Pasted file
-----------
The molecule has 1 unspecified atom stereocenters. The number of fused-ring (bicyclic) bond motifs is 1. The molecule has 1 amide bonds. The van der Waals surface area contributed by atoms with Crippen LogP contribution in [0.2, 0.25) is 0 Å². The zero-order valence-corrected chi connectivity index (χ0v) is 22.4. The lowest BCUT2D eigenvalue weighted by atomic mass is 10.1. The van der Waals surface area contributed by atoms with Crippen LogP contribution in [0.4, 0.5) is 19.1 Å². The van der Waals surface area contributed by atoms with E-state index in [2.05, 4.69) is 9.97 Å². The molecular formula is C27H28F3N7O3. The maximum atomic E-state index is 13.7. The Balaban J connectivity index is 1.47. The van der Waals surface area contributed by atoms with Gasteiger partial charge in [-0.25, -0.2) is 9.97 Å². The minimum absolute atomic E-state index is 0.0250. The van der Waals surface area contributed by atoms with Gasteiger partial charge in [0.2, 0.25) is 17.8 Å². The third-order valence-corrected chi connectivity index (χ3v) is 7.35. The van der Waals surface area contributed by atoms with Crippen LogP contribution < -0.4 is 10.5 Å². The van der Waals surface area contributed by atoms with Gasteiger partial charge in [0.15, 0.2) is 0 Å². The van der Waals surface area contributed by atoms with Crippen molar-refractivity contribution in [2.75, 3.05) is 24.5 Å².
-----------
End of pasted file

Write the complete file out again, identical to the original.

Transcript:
The molecule has 1 unspecified atom stereocenters. The number of fused-ring (bicyclic) bond motifs is 1. The molecule has 1 amide bonds. The van der Waals surface area contributed by atoms with Crippen LogP contribution in [0.2, 0.25) is 0 Å². The zero-order valence-corrected chi connectivity index (χ0v) is 22.4. The lowest BCUT2D eigenvalue weighted by atomic mass is 10.1. The van der Waals surface area contributed by atoms with Crippen LogP contribution in [0.4, 0.5) is 19.1 Å². The van der Waals surface area contributed by atoms with E-state index in [2.05, 4.69) is 9.97 Å². The molecular formula is C27H28F3N7O3. The maximum atomic E-state index is 13.7. The Balaban J connectivity index is 1.47. The van der Waals surface area contributed by atoms with Gasteiger partial charge in [-0.25, -0.2) is 9.97 Å². The minimum absolute atomic E-state index is 0.0250. The van der Waals surface area contributed by atoms with Gasteiger partial charge in [0.2, 0.25) is 17.8 Å². The third-order valence-corrected chi connectivity index (χ3v) is 7.35. The van der Waals surface area contributed by atoms with Crippen LogP contribution < -0.4 is 10.5 Å². The van der Waals surface area contributed by atoms with Gasteiger partial charge in [0.15, 0.2) is 0 Å². The van der Waals surface area contributed by atoms with Crippen molar-refractivity contribution in [2.75, 3.05) is 24.5 Å².